A single Bitcoin was worth around $20,000 in January this year, and today the price stands at $3,750 – an example of severe price fluctuation, which while common in the crypto space, is still an enormous hurdle in the way of mass adoption and daily transactional usage of digital currencies.

This volatility is what is largely preventing cryptocurrencies from becoming monetary substitutes for regular use, be it cross-border money transfers, salary payouts or paying for a coffee at Starbucks. Unfortunately, these price movements have been overshadowing the several technological benefits inherent in cryptocurrencies, but with stablecoins, we are beginning to see things change.

What are stablecoins?

As the name suggests, stablecoins are cryptocurrencies which are largely stable in their price, as opposed to regular coins (BTC, ETH, LTC etc.). One of the most prominent examples of stablecoins is Tether (USDT), which has been a regular listing on most exchanges and is used as a hedge against Bitcoin and crypto volatility.

Typically, a stablecoin has a set value, and deviates minimally from it – in the case of USDT, each Tether is worth one United States Dollar, and over the years, it has never dropped below $0.90 (see chart below).

How do stablecoins work?

To put it simply, the stability of a stablecoin depends on what it is pegged to, or how it is collateralized. For instance, the Tether is stable in price because each USDT in circulation is backed by an actual dollar, and Tethers are, in theory (though not as straightforward in reality) redeemable for actual dollars, held by the company managing the issuance and distribution.

There are a few different collateralization models with their own pros and cons.

The price of stability

Stablecoins need collateral for stability. As discussed above, Tether is an example of a fiat-collateralized stablecoin, and others include TrueUSD, the Gemini Dollar and the Circle USDC.

While fiat-backed stablecoins are among the most reliable, they come with several compromises. The biggest concern with these is that of centralization – the issuing company holds all the fiat which backs the coins, and hence, it ultimately controls the actual asset as opposed to Bitcoin, or other cryptocurrencies, which have an inherent value (though unstable) and are decentralized, giving the holder full control.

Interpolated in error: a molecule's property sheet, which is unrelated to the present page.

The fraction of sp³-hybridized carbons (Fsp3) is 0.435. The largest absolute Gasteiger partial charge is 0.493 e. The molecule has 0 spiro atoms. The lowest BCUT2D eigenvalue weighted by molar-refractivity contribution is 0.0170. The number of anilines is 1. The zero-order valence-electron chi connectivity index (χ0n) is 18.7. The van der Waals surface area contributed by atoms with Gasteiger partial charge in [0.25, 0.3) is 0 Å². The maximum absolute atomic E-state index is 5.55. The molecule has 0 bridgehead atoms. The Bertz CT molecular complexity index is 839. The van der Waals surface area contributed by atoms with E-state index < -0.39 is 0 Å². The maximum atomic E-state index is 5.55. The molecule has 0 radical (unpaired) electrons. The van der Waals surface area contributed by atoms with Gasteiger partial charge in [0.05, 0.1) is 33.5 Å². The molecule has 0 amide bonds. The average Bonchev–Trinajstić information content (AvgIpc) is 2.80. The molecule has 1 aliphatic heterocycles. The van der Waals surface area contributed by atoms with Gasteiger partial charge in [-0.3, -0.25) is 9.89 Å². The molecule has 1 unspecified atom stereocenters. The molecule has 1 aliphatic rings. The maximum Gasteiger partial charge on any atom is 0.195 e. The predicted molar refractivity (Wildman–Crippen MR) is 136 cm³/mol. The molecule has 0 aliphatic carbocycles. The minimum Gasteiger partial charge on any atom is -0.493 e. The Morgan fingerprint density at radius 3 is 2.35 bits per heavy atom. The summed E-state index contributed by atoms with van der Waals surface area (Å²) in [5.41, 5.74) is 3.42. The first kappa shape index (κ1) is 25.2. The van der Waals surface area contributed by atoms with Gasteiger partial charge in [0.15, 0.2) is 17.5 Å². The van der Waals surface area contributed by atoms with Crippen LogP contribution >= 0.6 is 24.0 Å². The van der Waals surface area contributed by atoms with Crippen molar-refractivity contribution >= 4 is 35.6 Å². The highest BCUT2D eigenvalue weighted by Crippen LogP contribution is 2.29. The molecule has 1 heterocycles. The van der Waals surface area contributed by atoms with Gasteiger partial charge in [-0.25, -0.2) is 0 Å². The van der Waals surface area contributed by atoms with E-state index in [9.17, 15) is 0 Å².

An alternative model for stablecoins is crypto-collateralization – which although more complicated, favors crypto over fiat. Crypto-collateralization is tricky because cryptocurrencies are volatile, and to collateralize a coin with crypto, we need to ‘over-collateralize’.

One such example is Havven, which uses a dual token set up, whereby holders of the underlying token (Havvens) are able to issue transactional coins (Nomins) worth 20% of their holdings. In this case, the Nomins are essentially collateralized by the 80% excess Havvens, and the stability providers are incentivized by transaction fees and such.

Finally, we are witnessing an increasing interest in algorithmically managed stablecoins, which are, arguably the most promising, but unproven as yet. These stablecoins are not collateralized but derive their stability via algorithms constantly varying their supply to match demand and maintain the desired price level.

Examples of algorithmic stablecoins include Basis, Carbon, and Terra. Theoretically, algorithmic stablecoins are ideal in that they do not require reserve backing or collateralization, and are hence much more scalable. However, they are yet to be tested in the market.

Are stablecoins the future?

While stablecoins are definitely poised to be a big part of the blockchain economy, they are not going to replace existing cryptocurrencies such as Bitcoin and Ethereum. Their main utility lies in their stability, which makes them ideal for transactional usage while retaining the benefits of crypto, such as instantaneous transfers, complete ownership, better privacy, and global accessibility.

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